Today on October 14, 1066, William the Conqueror emerges victorious at the Battle of Hastings, forever changing the future of England.
The Battle of Hastings was an epic showdown between William of Normandy and Harold Godwinson. Many regard it as a major turning point in history. The King of England, Edward the Confessor, had suddenly died earlier that year without a clear heir. As a result, several successors laid claim to the throne. Harold Godwinson, the richest and most powerful aristocrat, was first to be crowned following Edward’s death. However, two other neighboring claimants vied for the throne as well. Only a few weeks before Hastings, King Harold managed to defend his title at Stamford Bridge from an invading Viking army under the King of Norway. He then immediately marched his army south to defend his kingdom from William, Duke of Normandy.
Interestingly, William was the only true blood relative of Edward. At the time, chroniclers reported that he had promised the crown to William in 1051. After years of consolidating his power over Normandy, William had become a battle-hardened veteran. He spent nine months preparing for his invasion of England, building a vast landing fleet to cross the channel. He assembled an army with troops from across Brittany and Flanders. The exact size of his army is unknown, however, modern historians estimate it to be around 10,000 men with heavy cavalry and crossbowmen units.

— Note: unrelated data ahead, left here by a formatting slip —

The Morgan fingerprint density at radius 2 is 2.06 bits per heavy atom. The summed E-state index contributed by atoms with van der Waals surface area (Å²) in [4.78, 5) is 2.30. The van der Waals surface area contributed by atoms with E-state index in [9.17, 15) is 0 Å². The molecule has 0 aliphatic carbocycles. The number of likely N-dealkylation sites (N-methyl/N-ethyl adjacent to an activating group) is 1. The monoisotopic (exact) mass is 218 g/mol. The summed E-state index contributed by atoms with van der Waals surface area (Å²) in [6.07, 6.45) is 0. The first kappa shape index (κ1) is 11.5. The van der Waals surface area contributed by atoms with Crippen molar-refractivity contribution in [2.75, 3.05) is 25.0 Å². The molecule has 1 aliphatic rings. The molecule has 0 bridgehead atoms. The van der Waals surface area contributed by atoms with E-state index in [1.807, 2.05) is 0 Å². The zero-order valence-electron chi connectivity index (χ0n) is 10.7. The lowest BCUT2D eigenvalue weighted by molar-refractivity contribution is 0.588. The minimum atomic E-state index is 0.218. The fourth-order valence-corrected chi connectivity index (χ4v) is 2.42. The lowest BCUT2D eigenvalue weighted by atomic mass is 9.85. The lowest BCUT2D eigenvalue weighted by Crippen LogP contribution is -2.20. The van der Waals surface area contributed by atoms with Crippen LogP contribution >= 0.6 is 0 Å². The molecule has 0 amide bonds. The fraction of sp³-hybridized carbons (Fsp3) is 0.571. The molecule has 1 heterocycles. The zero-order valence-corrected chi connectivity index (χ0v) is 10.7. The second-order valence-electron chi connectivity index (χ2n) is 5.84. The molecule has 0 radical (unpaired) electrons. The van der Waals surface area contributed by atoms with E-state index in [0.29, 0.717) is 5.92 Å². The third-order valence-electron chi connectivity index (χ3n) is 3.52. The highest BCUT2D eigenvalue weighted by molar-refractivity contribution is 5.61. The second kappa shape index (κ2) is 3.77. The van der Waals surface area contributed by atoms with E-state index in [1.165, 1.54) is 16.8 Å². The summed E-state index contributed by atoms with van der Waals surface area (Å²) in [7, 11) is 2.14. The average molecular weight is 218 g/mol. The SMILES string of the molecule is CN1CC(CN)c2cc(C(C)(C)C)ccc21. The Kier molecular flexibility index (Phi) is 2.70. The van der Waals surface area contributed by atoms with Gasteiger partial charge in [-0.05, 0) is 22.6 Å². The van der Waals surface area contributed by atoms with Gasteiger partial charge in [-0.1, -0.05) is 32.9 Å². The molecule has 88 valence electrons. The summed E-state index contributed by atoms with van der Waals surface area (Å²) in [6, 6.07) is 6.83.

Shortly after landing in southern England, he engaged with Harold’s army near the town of Hastings. Harold’s army consisted almost entirely of infantry but did have the advantage of higher terrain on the battlefield. The battle lasted from morning to dusk. William deployed an innovative strategy of pretending to retreat, then turning back to face his enemy head-on. This created cracks among the English lines. Towards the end of the day, Harold was killed after being struck by an arrow through his eye. Panic quickly swept across his army, leading to a full-scale retreat. William continued his invasion and was crowned King of England on Christmas Day in 1066. The Norman-French invasion of England changed the course of British history forever.